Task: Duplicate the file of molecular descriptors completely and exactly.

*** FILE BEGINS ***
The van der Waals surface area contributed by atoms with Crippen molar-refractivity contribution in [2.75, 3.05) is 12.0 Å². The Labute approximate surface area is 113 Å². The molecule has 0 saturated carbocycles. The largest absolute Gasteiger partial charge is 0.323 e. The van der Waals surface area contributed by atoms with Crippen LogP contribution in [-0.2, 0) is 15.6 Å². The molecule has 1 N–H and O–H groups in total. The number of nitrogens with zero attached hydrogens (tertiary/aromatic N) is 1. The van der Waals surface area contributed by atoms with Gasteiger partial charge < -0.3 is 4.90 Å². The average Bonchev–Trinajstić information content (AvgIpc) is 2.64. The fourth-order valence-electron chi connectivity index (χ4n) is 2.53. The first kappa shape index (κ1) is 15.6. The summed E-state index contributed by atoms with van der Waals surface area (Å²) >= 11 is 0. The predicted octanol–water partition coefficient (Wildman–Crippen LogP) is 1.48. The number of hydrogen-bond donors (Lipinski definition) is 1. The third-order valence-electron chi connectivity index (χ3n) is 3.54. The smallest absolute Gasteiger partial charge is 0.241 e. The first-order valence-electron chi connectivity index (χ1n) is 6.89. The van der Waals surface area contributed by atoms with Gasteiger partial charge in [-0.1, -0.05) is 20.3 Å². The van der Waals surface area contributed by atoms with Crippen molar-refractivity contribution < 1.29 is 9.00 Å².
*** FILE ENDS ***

The van der Waals surface area contributed by atoms with Crippen molar-refractivity contribution in [2.75, 3.05) is 12.0 Å². The Labute approximate surface area is 113 Å². The molecule has 0 saturated carbocycles. The largest absolute Gasteiger partial charge is 0.323 e. The van der Waals surface area contributed by atoms with Crippen LogP contribution in [-0.2, 0) is 15.6 Å². The molecule has 1 N–H and O–H groups in total. The number of nitrogens with zero attached hydrogens (tertiary/aromatic N) is 1. The van der Waals surface area contributed by atoms with Gasteiger partial charge < -0.3 is 4.90 Å². The average Bonchev–Trinajstić information content (AvgIpc) is 2.64. The fourth-order valence-electron chi connectivity index (χ4n) is 2.53. The first kappa shape index (κ1) is 15.6. The summed E-state index contributed by atoms with van der Waals surface area (Å²) >= 11 is 0. The predicted octanol–water partition coefficient (Wildman–Crippen LogP) is 1.48. The number of hydrogen-bond donors (Lipinski definition) is 1. The third-order valence-electron chi connectivity index (χ3n) is 3.54. The smallest absolute Gasteiger partial charge is 0.241 e. The first-order valence-electron chi connectivity index (χ1n) is 6.89. The van der Waals surface area contributed by atoms with Gasteiger partial charge in [-0.1, -0.05) is 20.3 Å². The van der Waals surface area contributed by atoms with Crippen molar-refractivity contribution < 1.29 is 9.00 Å².